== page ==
All a cross history the assassin brotherhood have hunted the twisted templar order through many forms of assassinations. They rely on their acceleration and distance in order to proform a quick assassinations. One of their techniques is an air assassination which is made through their initial velocity and time in seconds to assassinate a templar. they leap of high places with a prabola shaped air assassinations. One of their most deadly tools of assassinations is the rope dart which uses force to pull a guard from rest and into the ground within seconds. these small tachtics have made the Asssassin's creed the most feared brotherhood in all of gaming history.
  37. 1 point
    Recently for Physics, we were assigned to create a catapult, which we then launched in class on Friday. This was a crazy experience to undergo! My partner and I had to create several Vi, Vf, d, a, t tables to figure out which catapult design would launch the softball producing the possible maximum distance. Unfortunetly, our plan didn't work out the best and the softball only went a distance of one meter, but that isn't the point. We figured out that if we were to launch the softball at an angle of 45 degrees, we should be able to get the maximum distance feesable from our catapult. To make sure that this theory is infact accurate, we tested out different angles in our equations like 40 and 50 degrees just to be sure that our calculations were true. The project, I felt, was very informative and taught me a lot. Not just with working with the equations but also working with tools to create a successful object using what we have learned in class!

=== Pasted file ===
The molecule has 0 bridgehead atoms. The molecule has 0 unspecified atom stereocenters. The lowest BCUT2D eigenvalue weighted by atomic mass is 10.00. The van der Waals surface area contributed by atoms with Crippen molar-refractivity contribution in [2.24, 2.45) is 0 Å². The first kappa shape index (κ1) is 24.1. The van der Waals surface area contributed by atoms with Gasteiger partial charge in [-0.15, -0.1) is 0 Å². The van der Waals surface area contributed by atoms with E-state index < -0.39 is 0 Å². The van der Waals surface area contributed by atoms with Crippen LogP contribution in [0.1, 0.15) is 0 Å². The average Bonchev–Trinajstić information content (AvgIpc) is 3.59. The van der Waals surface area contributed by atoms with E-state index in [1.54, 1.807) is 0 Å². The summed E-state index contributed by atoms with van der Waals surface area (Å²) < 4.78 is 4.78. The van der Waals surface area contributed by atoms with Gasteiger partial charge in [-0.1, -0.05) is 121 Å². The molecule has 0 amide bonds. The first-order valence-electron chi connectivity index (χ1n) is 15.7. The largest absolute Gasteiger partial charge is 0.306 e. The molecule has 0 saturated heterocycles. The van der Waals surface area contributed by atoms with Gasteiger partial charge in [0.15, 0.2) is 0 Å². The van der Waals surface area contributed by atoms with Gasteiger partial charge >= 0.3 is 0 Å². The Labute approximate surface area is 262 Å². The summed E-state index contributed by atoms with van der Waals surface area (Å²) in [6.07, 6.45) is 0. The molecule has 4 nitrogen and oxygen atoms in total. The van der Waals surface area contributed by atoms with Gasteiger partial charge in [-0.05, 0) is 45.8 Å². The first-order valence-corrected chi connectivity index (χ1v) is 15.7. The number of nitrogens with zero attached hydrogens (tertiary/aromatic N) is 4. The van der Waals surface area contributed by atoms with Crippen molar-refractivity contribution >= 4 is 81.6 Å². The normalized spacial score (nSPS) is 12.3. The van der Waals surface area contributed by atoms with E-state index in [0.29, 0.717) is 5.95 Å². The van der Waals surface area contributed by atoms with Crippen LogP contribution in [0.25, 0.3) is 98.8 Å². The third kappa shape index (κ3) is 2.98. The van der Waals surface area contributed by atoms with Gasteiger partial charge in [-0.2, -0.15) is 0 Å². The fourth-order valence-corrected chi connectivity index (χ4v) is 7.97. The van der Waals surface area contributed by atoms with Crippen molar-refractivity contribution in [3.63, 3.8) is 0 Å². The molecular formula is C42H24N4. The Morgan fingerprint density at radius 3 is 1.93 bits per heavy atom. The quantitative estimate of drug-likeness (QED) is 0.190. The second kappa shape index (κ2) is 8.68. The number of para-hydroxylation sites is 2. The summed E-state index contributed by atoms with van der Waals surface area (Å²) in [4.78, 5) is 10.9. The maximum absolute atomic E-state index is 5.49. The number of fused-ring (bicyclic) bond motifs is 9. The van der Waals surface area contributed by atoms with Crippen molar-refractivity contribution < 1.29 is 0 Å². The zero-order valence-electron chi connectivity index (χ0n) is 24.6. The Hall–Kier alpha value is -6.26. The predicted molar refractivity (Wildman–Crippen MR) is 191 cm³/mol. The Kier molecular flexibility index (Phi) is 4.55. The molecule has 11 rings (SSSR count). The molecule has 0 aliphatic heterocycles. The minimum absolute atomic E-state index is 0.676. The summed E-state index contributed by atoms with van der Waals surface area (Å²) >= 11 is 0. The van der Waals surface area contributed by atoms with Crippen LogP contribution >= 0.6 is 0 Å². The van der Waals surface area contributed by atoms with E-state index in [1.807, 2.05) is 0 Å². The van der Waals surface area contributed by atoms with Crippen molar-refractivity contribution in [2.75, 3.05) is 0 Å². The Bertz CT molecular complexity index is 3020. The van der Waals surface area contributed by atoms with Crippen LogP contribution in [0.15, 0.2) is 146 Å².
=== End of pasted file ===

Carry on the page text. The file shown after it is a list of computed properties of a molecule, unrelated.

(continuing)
38. 1 point
    It was hot. REAL HOT. I just had gym and I realized I had fysics next period...all the way on the third floor. Dun Dun Duuuuuuuuuuun. I knew by the time I got up there I would be dying of exhaustion and be sweating profusely. Its not looking good on this horrendousjourney. As I began to climb,as I expected, I started to sweat more and more. I wondered what terrible thing would cause this to happen to me and then I realized it was all fysics fault. I wanted to figure out how much extra work I am doing by going to third floor instead of the first, so I calculated the amount of work to clib the climb the stair. To determine this I assumed the stairs have a height of 7 inches. I also remembered my work equations from fysics B. W=∆Et to find ∆Et I must find my change in potential energy, with respect to the first floor. My change of energry from the first floor to the top would be a change in potential energy which is the equation ∆Et=mg∆h. Assuming each step is 7 inches and there was 42 steps the change in height is 294 inches. To convert this to meters I must use the conversion of 1 inch= 0.0245 meters. So (294)(.0245)=7.203 meters. I also have to do a conversion of my weight in pounds to mass in kg. The convertion for this is 1lb=.453592kg. (135)(.453592)=61.22142kg. I then use both of these conversions to plug into the equation ∆Et=mg∆h. ∆Et=(61.22142)(9.8)(7.203), ∆Et=432.15833Jules ∴ W=432.15833Jules. That's a lot of work before we do work!